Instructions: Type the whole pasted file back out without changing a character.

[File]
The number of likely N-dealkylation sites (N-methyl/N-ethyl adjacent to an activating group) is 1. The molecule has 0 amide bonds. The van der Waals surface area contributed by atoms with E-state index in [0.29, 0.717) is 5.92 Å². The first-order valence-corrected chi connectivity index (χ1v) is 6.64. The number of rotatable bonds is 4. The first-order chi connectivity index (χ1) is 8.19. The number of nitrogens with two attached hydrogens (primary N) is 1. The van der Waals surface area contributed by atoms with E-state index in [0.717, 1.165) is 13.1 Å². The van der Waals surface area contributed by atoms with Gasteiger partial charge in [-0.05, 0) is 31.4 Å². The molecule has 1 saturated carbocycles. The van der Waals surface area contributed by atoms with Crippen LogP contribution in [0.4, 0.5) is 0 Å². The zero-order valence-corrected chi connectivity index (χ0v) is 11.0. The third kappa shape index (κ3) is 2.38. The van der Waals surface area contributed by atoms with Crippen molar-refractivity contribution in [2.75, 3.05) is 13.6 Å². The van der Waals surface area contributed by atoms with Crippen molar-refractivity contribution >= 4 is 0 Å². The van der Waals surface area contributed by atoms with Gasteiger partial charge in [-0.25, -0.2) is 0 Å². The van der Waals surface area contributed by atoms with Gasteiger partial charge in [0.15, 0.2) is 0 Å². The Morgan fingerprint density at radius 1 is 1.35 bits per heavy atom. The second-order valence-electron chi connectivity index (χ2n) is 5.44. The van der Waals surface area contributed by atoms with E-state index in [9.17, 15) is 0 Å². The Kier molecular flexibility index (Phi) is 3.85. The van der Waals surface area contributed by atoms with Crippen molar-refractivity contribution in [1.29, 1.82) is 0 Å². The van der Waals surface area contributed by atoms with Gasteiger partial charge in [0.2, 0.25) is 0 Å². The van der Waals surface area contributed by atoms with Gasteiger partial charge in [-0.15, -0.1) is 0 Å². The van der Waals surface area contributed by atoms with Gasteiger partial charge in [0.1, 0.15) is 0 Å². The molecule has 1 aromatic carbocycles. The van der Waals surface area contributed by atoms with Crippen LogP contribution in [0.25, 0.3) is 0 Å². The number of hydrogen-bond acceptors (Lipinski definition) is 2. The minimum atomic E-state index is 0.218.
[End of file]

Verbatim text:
The number of likely N-dealkylation sites (N-methyl/N-ethyl adjacent to an activating group) is 1. The molecule has 0 amide bonds. The van der Waals surface area contributed by atoms with E-state index in [0.29, 0.717) is 5.92 Å². The first-order valence-corrected chi connectivity index (χ1v) is 6.64. The number of rotatable bonds is 4. The first-order chi connectivity index (χ1) is 8.19. The number of nitrogens with two attached hydrogens (primary N) is 1. The van der Waals surface area contributed by atoms with E-state index in [0.717, 1.165) is 13.1 Å². The van der Waals surface area contributed by atoms with Gasteiger partial charge in [-0.05, 0) is 31.4 Å². The molecule has 1 saturated carbocycles. The van der Waals surface area contributed by atoms with Crippen LogP contribution in [0.4, 0.5) is 0 Å². The zero-order valence-corrected chi connectivity index (χ0v) is 11.0. The third kappa shape index (κ3) is 2.38. The van der Waals surface area contributed by atoms with Crippen molar-refractivity contribution in [2.75, 3.05) is 13.6 Å². The van der Waals surface area contributed by atoms with Crippen molar-refractivity contribution >= 4 is 0 Å². The van der Waals surface area contributed by atoms with Gasteiger partial charge in [-0.25, -0.2) is 0 Å². The van der Waals surface area contributed by atoms with Gasteiger partial charge in [0.15, 0.2) is 0 Å². The Morgan fingerprint density at radius 1 is 1.35 bits per heavy atom. The second-order valence-electron chi connectivity index (χ2n) is 5.44. The van der Waals surface area contributed by atoms with E-state index in [9.17, 15) is 0 Å². The Kier molecular flexibility index (Phi) is 3.85. The van der Waals surface area contributed by atoms with Crippen molar-refractivity contribution in [1.29, 1.82) is 0 Å². The van der Waals surface area contributed by atoms with Gasteiger partial charge in [0.2, 0.25) is 0 Å². The van der Waals surface area contributed by atoms with Gasteiger partial charge in [-0.15, -0.1) is 0 Å². The van der Waals surface area contributed by atoms with Gasteiger partial charge in [0.1, 0.15) is 0 Å². The molecule has 1 aromatic carbocycles. The van der Waals surface area contributed by atoms with Crippen LogP contribution in [0.25, 0.3) is 0 Å². The number of hydrogen-bond acceptors (Lipinski definition) is 2. The minimum atomic E-state index is 0.218.